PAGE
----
I will blog for expense money. I live in se asia and life is cheap there. I would edit Bill’s sentence to the active voice:

“Only I am responsible for this message”. Or, better and more trendy, “I’m Bill and only I approve of this message”.

Jonathan March 8, 2013 at 3:01 pm

I’m pretty sure this model is already in place at editor houses all throughout Brooklyn. I don’t know if this is so much an emerging trend or it’s something already occurring.

anon March 8, 2013 at 3:05 pm

I agree with Matt that free writing will remain a starting point of many careers. And I would even open it up more in the sense that the goal is not necessarily paid writing. Maybe it’s just a step in professional education. (Good writing pays off in almost all professions. And the sooner you figure out your writing issues, the better.) The definition of econ-bloggers-journalists-academics seems to be getting blurrier all the time. Evan Soltas, Carola Binder, Noah Smith, Miles Kimball, Tyler Cowen, Paul Krugman … even within that economist group there were all kinds of paths to free (and some paid) writing and I doubt any would call themselves a writer first. There will always be a steady source of grad students and junior folks who want a place to vent and semi-retired ones who need a place to share their wisdom…welcome Internet. Seems to me that writing will remain close to free, but those who edit and make sense of all the free writing will get paid.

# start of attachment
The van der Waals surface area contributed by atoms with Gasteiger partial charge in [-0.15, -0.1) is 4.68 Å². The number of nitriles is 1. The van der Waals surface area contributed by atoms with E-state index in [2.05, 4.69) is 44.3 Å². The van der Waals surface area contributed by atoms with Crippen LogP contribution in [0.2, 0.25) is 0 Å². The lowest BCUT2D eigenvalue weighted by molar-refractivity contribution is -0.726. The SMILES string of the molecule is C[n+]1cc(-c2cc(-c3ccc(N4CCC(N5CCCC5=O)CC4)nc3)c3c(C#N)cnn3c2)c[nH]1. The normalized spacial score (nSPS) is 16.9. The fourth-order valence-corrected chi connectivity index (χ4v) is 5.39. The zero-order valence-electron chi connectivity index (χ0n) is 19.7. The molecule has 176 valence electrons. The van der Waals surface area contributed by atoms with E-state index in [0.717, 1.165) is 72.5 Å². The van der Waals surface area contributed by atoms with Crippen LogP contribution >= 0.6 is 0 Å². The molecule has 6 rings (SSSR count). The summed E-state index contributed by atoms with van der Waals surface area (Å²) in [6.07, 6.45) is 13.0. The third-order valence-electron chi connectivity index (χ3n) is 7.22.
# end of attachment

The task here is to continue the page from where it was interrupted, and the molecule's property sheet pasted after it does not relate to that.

Jon March 8, 2013 at 3:12 pm

For whatever anecdotes are worth, I have a good friend who’s planning good on moving to Costa Rica to start his writing career for precisely those reasons – cheaper living, decent internet access, and it’s”exciting”.